Version 1 (modified by jstolarek, 5 years ago) (diff)

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# Implementing primitive Bool#

This page gathers the notes about implementing `Bool` as a primitive data type and thus resolving ticket #6135. The motivation is to have primitive logical operators AND, OR and NOT that are strict in all arguments and compute their result by means of primitive bitwise operations. This would eliminate need for branching present in current implementation of logical operators:

```(||) x y
= case x of
True  -> True
False -> y
```

This would prevent code duplication caused by case-of-case transformation when multiple logical operations are chained together (see discussion on ticket #6135 for examples).

## Possible solutions and their consequences

Below are possible approaches to implement primitive `Bool#` in Haskell source language:

### First approach

Treat `Bool` as a boxed version of primitive `Bool#`. `True` would be equivalent of `B# True#`, `False` of `B# False#`:

```data Bool = B# True# | B# False#

-- B# :: Bool# -> Bool
```

Not sure if this can be considered equivalent to what the Haskell Report says about Bool. We need to ensure that `Bool#` is populated only by `True#` and `False#` and that these two are translated to `1#` and `0#` in the Core. It should be impossible to write such a function at Haskell level:

```g :: Bool -> Int -> Int
g (B# b) (I# i) = I# (b + i)
```

This approach might require one additional case expression to inspect the value of `Bool` at the Core level. For example:

```f :: Int -> Int -> Int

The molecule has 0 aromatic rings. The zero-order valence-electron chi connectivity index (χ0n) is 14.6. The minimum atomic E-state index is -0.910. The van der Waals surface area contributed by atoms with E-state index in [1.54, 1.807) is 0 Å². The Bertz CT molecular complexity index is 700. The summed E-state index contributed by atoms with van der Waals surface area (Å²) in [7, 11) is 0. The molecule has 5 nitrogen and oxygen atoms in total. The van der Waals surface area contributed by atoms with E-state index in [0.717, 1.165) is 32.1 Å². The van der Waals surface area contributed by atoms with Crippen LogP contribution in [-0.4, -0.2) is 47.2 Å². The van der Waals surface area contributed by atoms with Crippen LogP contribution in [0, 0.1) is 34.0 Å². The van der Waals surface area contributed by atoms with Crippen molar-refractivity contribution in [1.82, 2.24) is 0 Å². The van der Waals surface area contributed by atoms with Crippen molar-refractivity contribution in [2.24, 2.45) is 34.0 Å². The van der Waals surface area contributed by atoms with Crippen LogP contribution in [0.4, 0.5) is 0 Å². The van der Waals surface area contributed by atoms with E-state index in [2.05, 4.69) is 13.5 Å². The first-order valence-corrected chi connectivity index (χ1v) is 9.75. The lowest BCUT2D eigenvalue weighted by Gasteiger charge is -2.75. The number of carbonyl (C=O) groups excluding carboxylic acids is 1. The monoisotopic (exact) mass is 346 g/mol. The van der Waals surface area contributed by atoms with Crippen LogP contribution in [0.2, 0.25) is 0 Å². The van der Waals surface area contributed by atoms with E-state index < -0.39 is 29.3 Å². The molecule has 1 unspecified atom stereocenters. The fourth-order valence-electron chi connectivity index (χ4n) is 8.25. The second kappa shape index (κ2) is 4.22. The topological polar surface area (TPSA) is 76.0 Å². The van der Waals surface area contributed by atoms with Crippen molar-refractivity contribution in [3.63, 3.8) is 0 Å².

f x y = if x > y
then x
else y
```

would compile to:

```case x of _ { I# xP ->
case y of _ { I# yP ->
case ># xP yP of _ {
B# bP -> case bP of _ { 1# -> e1; 0# -> e2 }
}
}
}
```

This would complicate Core a bit but it should be possible to compile such Core to exactly the same result as with normal `Bool`. This code assumes that `>#` has type `Int# -> Int# -> Bool`, but to truly avoid branching in the Core we need `.># :: Int# -> Int# -> Bool#` so that we get a primitive value that doesn't need to be inspected using case expression but can be directly used by primitive logical operators.

### Second approach

Second approach assumes creating type `Bool#` that is independent of type `Bool`. Boxing and unboxing would have to be done explicitly via additional functions:

```data Bool = True | False -- no changes here

bBox :: Bool# -> Bool
bBox 1# = True
bBox 0# = False

bUnbox :: Bool -> Bool#
bUnbox True  = 1#
bUnbox False = 0#
```

`Bool#` could not be implemented as an ADT because it is unlifted and unboxed, while ADT value constructors need to be boxed and lifted (see comments in compiler/types/TyCon.lhs). There would need to be some magical way of ensuring that `Bool#` is populated only by `#0` and `1#` and that these values cannot be mixed with unboxed integers. Perhaps this could be done by preventing programmer from explicitly creating values of that type (can this be done?) and allow her only to use values returned from functions.

## Places of interest in the source code

The file prelude/primops.txt.pp defines PrimOps and their type signatures. An example definition looks like this:

```primop   IntGtOp  ">#"   Compare   Int# -> Int# -> Bool
with fixity = infix 4
```

Existing definitions should remain unchanged or the code using them would break and that is a Very Bad Thing. This would require creating new PrimOps:

```primop   IntGtOpB  ".>#"   Compare   Int# -> Int# -> Bool#
with fixity = infix 4
```

The tricky part here is `Compare`. This a value constructor of `PrimOpInfo` data type defined in prelude/PrimOp.lhs:

```data PrimOpInfo
= Dyadic      OccName         -- string :: T -> T -> T
Type
| Monadic     OccName         -- string :: T -> T
Type
| Compare     OccName         -- string :: T -> T -> Bool
Type
| GenPrimOp   OccName         -- string :: \/a1..an . T1 -> .. -> Tk -> T
[TyVar]
[Type]
Type
```

We would need new `PrimOpInfo` value to denote PrimOps of type `T -> T -> Bool#`. Appropriate functions like `primOpSig` and `getPrimOpResultInfo` would have to be adjusted accordingly.